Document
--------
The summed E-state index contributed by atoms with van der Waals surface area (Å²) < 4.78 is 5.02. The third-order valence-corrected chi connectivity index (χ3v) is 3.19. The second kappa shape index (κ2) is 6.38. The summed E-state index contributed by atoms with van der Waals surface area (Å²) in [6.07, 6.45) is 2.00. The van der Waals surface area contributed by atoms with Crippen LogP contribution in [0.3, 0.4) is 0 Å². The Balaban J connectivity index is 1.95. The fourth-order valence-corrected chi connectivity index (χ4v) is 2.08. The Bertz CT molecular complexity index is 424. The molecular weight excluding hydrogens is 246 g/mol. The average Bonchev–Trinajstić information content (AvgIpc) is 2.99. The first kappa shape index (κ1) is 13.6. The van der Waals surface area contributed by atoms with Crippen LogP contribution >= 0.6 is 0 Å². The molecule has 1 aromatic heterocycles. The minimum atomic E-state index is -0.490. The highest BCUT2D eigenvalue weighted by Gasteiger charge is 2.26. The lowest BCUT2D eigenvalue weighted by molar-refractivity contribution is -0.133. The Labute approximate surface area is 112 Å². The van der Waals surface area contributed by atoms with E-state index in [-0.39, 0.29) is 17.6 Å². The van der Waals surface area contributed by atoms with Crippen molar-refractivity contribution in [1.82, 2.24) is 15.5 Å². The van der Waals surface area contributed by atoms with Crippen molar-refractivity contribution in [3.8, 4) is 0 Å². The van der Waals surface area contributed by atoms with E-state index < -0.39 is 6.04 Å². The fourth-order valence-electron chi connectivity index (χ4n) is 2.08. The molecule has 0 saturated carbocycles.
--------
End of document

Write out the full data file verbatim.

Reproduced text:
The summed E-state index contributed by atoms with van der Waals surface area (Å²) < 4.78 is 5.02. The third-order valence-corrected chi connectivity index (χ3v) is 3.19. The second kappa shape index (κ2) is 6.38. The summed E-state index contributed by atoms with van der Waals surface area (Å²) in [6.07, 6.45) is 2.00. The van der Waals surface area contributed by atoms with Crippen LogP contribution in [0.3, 0.4) is 0 Å². The Balaban J connectivity index is 1.95. The fourth-order valence-corrected chi connectivity index (χ4v) is 2.08. The Bertz CT molecular complexity index is 424. The molecular weight excluding hydrogens is 246 g/mol. The average Bonchev–Trinajstić information content (AvgIpc) is 2.99. The first kappa shape index (κ1) is 13.6. The van der Waals surface area contributed by atoms with Crippen LogP contribution >= 0.6 is 0 Å². The molecule has 1 aromatic heterocycles. The minimum atomic E-state index is -0.490. The highest BCUT2D eigenvalue weighted by Gasteiger charge is 2.26. The lowest BCUT2D eigenvalue weighted by molar-refractivity contribution is -0.133. The Labute approximate surface area is 112 Å². The van der Waals surface area contributed by atoms with E-state index in [-0.39, 0.29) is 17.6 Å². The van der Waals surface area contributed by atoms with Crippen molar-refractivity contribution in [1.82, 2.24) is 15.5 Å². The van der Waals surface area contributed by atoms with Crippen molar-refractivity contribution in [3.8, 4) is 0 Å². The van der Waals surface area contributed by atoms with E-state index < -0.39 is 6.04 Å². The fourth-order valence-electron chi connectivity index (χ4n) is 2.08. The molecule has 0 saturated carbocycles.